For information on STLCC's academic integrity policy, check out this webpage.
A sample APA essay is below. Though the formatting of the essay cannot be replicated exactly on a webpage, you can see the overall content that needs to be included on each page. Please note that the overall formatting would be double spaced and would include a header with the page number in the top right corner and the title of the paper (in caps) in the top left corner.
Building a Literacy Program at a Local School
Department of English, St. Louis Community College
ENG 102: English Composition II
Dr. Bob Harris
May 1, 2020
Literacy is an essential skill in society today. Literacy involves building critical thinking skills, understanding the evidence in a text, and asking questions. At one St. Louis school, Lafayette Preparatory Academy (LPA), the students have varied literacy abilities. This school needs a more formalized literacy program. This essay focuses on thinking about how to authentically understand the literacy needs of this community and how to build a literacy program at this school.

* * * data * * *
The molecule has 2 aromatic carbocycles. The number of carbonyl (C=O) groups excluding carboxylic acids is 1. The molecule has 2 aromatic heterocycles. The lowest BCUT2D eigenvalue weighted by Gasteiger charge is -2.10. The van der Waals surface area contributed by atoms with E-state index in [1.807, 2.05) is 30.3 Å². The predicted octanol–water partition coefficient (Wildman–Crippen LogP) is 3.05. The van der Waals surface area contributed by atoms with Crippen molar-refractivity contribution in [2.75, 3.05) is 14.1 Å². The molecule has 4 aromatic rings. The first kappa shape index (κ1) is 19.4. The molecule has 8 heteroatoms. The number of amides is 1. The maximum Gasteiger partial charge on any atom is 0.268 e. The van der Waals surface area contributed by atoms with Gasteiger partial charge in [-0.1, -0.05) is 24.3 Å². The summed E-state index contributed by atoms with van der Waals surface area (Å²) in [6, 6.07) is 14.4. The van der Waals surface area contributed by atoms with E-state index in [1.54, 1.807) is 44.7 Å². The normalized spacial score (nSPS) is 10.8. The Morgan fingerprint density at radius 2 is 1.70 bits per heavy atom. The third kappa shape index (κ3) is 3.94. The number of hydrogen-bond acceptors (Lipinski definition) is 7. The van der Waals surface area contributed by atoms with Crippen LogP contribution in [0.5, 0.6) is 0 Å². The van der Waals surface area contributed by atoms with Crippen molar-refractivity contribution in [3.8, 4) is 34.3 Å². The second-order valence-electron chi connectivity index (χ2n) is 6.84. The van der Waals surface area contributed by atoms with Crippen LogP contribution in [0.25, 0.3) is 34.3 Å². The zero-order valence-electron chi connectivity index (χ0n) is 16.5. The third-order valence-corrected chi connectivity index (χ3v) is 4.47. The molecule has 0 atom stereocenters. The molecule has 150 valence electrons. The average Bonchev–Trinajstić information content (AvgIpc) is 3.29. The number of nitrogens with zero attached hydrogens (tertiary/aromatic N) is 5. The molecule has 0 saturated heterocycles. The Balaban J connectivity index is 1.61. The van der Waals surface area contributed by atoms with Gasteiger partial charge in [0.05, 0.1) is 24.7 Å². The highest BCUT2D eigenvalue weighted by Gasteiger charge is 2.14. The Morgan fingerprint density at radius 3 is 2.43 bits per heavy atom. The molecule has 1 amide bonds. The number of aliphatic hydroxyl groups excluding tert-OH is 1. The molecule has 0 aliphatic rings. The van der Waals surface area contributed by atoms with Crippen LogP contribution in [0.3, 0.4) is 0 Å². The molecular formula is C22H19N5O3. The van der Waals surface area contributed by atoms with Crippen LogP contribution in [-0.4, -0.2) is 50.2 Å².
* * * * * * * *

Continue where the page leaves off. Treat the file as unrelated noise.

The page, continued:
Keywords: literacy, authenticity, critical thinking
Building a Literacy Program at a Local School